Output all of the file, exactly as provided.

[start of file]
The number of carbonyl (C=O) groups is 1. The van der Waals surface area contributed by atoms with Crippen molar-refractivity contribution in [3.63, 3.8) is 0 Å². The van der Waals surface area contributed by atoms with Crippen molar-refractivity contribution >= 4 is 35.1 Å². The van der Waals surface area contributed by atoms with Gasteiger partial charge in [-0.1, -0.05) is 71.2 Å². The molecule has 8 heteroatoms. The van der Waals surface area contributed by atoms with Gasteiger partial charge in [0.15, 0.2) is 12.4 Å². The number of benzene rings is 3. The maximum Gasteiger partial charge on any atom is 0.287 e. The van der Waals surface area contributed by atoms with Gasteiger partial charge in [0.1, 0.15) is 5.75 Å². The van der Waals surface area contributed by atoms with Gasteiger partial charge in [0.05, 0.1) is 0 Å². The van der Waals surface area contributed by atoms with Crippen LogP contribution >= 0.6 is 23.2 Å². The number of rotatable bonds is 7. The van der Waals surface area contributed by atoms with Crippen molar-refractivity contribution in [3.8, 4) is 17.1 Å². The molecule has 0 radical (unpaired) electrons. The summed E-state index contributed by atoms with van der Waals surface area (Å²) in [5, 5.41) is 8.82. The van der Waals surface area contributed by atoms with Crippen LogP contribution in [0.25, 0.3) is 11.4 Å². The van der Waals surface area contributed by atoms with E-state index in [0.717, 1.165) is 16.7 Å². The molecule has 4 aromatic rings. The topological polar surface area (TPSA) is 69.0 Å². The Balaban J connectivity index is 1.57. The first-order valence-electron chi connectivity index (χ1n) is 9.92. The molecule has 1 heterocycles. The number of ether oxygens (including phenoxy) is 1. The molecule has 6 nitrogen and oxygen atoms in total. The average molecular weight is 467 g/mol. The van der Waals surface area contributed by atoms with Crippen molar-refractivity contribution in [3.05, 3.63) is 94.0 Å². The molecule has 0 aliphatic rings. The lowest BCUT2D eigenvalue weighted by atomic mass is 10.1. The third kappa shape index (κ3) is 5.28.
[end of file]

The number of carbonyl (C=O) groups is 1. The van der Waals surface area contributed by atoms with Crippen molar-refractivity contribution in [3.63, 3.8) is 0 Å². The van der Waals surface area contributed by atoms with Crippen molar-refractivity contribution >= 4 is 35.1 Å². The van der Waals surface area contributed by atoms with Gasteiger partial charge in [-0.1, -0.05) is 71.2 Å². The molecule has 8 heteroatoms. The van der Waals surface area contributed by atoms with Gasteiger partial charge in [0.15, 0.2) is 12.4 Å². The number of benzene rings is 3. The maximum Gasteiger partial charge on any atom is 0.287 e. The van der Waals surface area contributed by atoms with Gasteiger partial charge in [0.1, 0.15) is 5.75 Å². The van der Waals surface area contributed by atoms with Gasteiger partial charge in [0.05, 0.1) is 0 Å². The van der Waals surface area contributed by atoms with Crippen LogP contribution >= 0.6 is 23.2 Å². The number of rotatable bonds is 7. The van der Waals surface area contributed by atoms with Crippen molar-refractivity contribution in [3.8, 4) is 17.1 Å². The molecule has 0 radical (unpaired) electrons. The summed E-state index contributed by atoms with van der Waals surface area (Å²) in [5, 5.41) is 8.82. The van der Waals surface area contributed by atoms with Crippen LogP contribution in [0.25, 0.3) is 11.4 Å². The van der Waals surface area contributed by atoms with E-state index in [0.717, 1.165) is 16.7 Å². The molecule has 4 aromatic rings. The topological polar surface area (TPSA) is 69.0 Å². The Balaban J connectivity index is 1.57. The first-order valence-electron chi connectivity index (χ1n) is 9.92. The molecule has 1 heterocycles. The number of ether oxygens (including phenoxy) is 1. The molecule has 6 nitrogen and oxygen atoms in total. The average molecular weight is 467 g/mol. The van der Waals surface area contributed by atoms with Crippen molar-refractivity contribution in [3.05, 3.63) is 94.0 Å². The molecule has 0 aliphatic rings. The lowest BCUT2D eigenvalue weighted by atomic mass is 10.1. The third kappa shape index (κ3) is 5.28.